Working through grief

Working through grief

Time heals all wounds, but does it?​

By C.J. Appleby
Originally published on Appleby Ink.

Trauma can become manageable over time, but not all trauma disappears. 

Grief – whether it is criminal victimisation, bereavement, relationship breakdown, health quarantine, a significant injury or condition – is sometimes longer lasting than others would believe. 

A feeling of despair doesn’t implode like a dying star. It doesn’t disappear over a good night’s sleep. Sometimes it can be a slowly fading ache in the pit of the stomach that sickens a little less with each passing moment.

Trauma has no set form and no known cure. A method used throughout the ages of time is working through grief. Literally. It manifests itself differently depending on the individual but usually it involves education, employment, personal projects, hobbies or housework. 

For example, a teacher may start working longer hours on campus or taking more books home to mark or business people may stay after closing to crunch extra numbers. 

This is the keep busy tactic. It’s a popular one. 
There are other things that must be incorporated to the keep busy tactic to keep healthy. If not, there’s a risk of burn out. 

It leads to potential sleeplessness, anxiety, appetite changes, weight loss/gain, hair loss and other stress-related side-effects.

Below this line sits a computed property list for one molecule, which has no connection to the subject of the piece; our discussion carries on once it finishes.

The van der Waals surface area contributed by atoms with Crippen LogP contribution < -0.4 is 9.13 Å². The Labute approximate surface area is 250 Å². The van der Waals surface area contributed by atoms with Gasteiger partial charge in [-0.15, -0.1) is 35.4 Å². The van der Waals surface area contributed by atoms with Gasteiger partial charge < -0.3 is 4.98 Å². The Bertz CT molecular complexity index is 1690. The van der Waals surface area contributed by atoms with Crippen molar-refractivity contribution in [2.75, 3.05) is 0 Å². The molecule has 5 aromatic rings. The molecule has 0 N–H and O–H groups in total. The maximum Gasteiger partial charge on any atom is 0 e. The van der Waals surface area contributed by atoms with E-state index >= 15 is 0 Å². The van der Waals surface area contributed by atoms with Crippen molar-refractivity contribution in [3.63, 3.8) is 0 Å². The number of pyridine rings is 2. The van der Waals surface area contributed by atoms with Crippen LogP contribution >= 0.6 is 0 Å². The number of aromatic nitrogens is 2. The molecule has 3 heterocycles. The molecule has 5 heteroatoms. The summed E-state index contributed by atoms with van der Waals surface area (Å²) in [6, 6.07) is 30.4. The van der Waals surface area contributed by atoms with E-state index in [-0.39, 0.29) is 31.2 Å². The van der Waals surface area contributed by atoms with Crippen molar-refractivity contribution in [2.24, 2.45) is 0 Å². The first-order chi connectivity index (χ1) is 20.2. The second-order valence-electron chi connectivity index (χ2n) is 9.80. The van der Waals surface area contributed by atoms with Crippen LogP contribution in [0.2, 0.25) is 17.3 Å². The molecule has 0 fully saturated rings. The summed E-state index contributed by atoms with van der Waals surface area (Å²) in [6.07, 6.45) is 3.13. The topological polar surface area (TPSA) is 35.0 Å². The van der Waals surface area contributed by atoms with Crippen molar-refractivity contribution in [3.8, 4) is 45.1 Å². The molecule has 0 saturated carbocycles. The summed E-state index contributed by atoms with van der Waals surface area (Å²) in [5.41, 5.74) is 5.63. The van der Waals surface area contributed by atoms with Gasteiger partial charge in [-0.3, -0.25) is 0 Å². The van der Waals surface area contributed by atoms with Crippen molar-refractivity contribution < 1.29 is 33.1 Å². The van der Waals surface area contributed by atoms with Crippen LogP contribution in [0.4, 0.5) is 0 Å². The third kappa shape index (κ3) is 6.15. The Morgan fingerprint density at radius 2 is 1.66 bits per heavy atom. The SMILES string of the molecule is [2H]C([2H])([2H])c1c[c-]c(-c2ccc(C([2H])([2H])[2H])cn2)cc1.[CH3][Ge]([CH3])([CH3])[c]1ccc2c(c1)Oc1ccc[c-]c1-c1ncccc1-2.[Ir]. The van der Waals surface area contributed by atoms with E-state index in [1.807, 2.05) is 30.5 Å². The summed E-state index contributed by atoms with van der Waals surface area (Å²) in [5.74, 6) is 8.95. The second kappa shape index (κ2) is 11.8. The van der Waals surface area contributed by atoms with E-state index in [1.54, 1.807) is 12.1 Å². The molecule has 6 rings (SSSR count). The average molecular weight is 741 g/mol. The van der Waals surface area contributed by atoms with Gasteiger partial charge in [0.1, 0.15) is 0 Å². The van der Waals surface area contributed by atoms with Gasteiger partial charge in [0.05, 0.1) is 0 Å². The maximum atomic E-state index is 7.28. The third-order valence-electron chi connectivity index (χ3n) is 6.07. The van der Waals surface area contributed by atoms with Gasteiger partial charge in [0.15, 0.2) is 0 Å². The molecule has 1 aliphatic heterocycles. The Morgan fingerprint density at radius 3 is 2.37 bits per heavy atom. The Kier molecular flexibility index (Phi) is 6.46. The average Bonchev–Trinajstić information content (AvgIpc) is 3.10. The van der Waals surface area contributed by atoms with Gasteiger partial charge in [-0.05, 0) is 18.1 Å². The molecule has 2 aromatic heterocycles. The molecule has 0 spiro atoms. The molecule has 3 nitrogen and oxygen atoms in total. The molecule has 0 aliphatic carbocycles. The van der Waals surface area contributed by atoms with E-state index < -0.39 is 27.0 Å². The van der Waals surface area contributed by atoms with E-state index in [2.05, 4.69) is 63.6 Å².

To avoid that, stay balanced and read these top tips for managing grief as you work through it in a productive manner. Emotions will haunt us unless face head on.

Common symptoms of grief 

it can be hard to accept what has happened

feelings of emptiness, yearning or loneliness

feeling helpless or anxious, having panic attacks, the loss of a loved one can remind us of our mortality

regretting the things you said/didn’t say or did/didn’t do

resenting yourself, doctors, God, or the person who has died for leaving you. Blaming other people or yourself for the injustice

Physical problems
lowered immunity, weight loss or gain, insomnia, nausea

Don't Give Up

Grief, loss, heartbreak and bereavement all lead to some type of mourning. Pain cannot be avoided forever. As much as we may not want to feel the despair, anguih and suffering caused by the lack of presence of a person we love deeply, there is no other way to come to terms with it. It must be known we cannot fester in those feelings. Feel them, truly feel them, without seeing only pain.

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